Article 14—TTI Dangerous Journeys Flyer (1993)

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I believe that this is the last piece of printed material I ever received from Turbo Technologies Inc., maker of the TurboDuo game system. It’s a flyer announcing the future release of Dangerous Journeys: Necropolis, a Super CD role-playing game based on the paper-and-dice RPG from Dungeons
& Dragons co-creator Gary Gygax. There’s precious little information about about the game—which was never released—and just a single screen shot (probably a pre-production mock-up).

The curiously worded headline (“Turbo Technologies, Inc. joins GDW, Electronic Arts, JVC, Penguin-ROC in publishing Dangerous Journeys!”) is a bit misleading, probably intentionally so. It seems to suggest that all of these companies were working together on a single video game, when in fact they all had separate licenses to publish Dangerous Journeys products: books (Penguin-ROC), PC games (EA), cartridge games (JVC) and the paper-and-dice game itself (Game Designer’s Workshop). To say that TTI was joining these companies in publishing Dangerous Journeys was the equivalent of saying, “Cap’n Geech’s Shrimp Shack joins McDonald’s, Burger King and Wendy’s in making hamburgers!”

You’re probably wondering why I’ve posted such a poor-quality scan. I’ll admit that it looks like a copy of a fax rescued from the recycling bin, all scuffed and mottled. But the sad fact is that this is the actual flyer distributed to the press, not a third-generation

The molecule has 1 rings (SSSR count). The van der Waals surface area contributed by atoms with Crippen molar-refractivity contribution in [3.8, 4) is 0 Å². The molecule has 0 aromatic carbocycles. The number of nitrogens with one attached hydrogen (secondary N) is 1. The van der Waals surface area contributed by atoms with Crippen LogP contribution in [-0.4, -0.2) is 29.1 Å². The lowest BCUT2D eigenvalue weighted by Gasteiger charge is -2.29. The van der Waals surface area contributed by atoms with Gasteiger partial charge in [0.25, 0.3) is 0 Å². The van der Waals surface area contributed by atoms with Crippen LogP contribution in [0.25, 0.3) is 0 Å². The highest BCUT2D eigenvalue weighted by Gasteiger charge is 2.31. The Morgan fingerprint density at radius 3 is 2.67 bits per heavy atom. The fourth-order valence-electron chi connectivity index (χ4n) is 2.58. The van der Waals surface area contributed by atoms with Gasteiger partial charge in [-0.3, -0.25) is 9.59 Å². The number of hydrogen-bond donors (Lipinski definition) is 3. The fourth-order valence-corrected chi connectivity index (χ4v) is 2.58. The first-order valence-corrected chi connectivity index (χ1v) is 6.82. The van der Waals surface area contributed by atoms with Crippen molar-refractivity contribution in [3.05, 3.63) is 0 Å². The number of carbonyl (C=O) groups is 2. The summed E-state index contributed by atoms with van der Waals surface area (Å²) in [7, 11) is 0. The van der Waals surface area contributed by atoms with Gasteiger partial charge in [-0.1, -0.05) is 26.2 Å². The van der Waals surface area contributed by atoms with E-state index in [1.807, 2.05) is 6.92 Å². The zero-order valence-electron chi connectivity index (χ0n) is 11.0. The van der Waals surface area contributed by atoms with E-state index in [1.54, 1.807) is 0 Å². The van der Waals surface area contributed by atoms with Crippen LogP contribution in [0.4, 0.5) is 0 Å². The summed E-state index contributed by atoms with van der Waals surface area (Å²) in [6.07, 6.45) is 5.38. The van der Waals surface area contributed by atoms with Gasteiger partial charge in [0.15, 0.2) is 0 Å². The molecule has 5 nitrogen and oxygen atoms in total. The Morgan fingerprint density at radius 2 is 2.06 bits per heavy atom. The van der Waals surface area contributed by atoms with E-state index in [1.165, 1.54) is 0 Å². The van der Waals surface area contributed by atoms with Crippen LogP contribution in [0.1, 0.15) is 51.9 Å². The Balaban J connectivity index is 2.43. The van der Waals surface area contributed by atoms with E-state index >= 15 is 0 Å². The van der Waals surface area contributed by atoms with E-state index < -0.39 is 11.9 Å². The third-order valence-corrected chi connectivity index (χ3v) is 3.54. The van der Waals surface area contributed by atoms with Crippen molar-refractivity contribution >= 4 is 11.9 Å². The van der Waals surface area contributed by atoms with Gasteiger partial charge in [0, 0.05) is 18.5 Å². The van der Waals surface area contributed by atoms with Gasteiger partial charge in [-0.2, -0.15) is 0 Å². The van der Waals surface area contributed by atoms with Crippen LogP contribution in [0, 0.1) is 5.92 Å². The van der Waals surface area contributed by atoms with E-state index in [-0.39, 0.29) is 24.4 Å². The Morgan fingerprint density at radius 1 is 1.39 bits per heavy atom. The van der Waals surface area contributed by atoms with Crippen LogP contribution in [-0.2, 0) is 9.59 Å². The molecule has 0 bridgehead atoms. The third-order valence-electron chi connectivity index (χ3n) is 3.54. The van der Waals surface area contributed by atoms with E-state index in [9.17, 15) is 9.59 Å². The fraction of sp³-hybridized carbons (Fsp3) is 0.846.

duplicate of something that was once much nicer-looking. TTI was running on fumes by ’93, having been beaten down by both Sega and Nintendo, with no budget to promote what would be its last licensing coup. Just look at the horrible low-res image, the uneven ink job, the typewriter-corrected office address…my god. It’s like they found a pack of day-glo paper in the clearance section at K-Mart and begged the local day care center to let them run off 30 copies on its old hand-cranked mimeograph machine. Is that Black Dog Man up on the grassy knoll? I don’t even know what I’m looking at here.

I had a close relationship with Turbo Technologies, Inc., having worked on the official TurboGrafx-16/TurboDuo magazines TurboPlay and DuoWorld in addition to my regular job at VideoGames magazine. We visited each others’ offices frequently and would occasionally socialize after hours. They were good people. It was sad to see the company fade away the way it did.

© 2010 Chris Bieniek. Certain video game images, characters and logos on this Web site are copyrighted or trademarked by their respective publishers.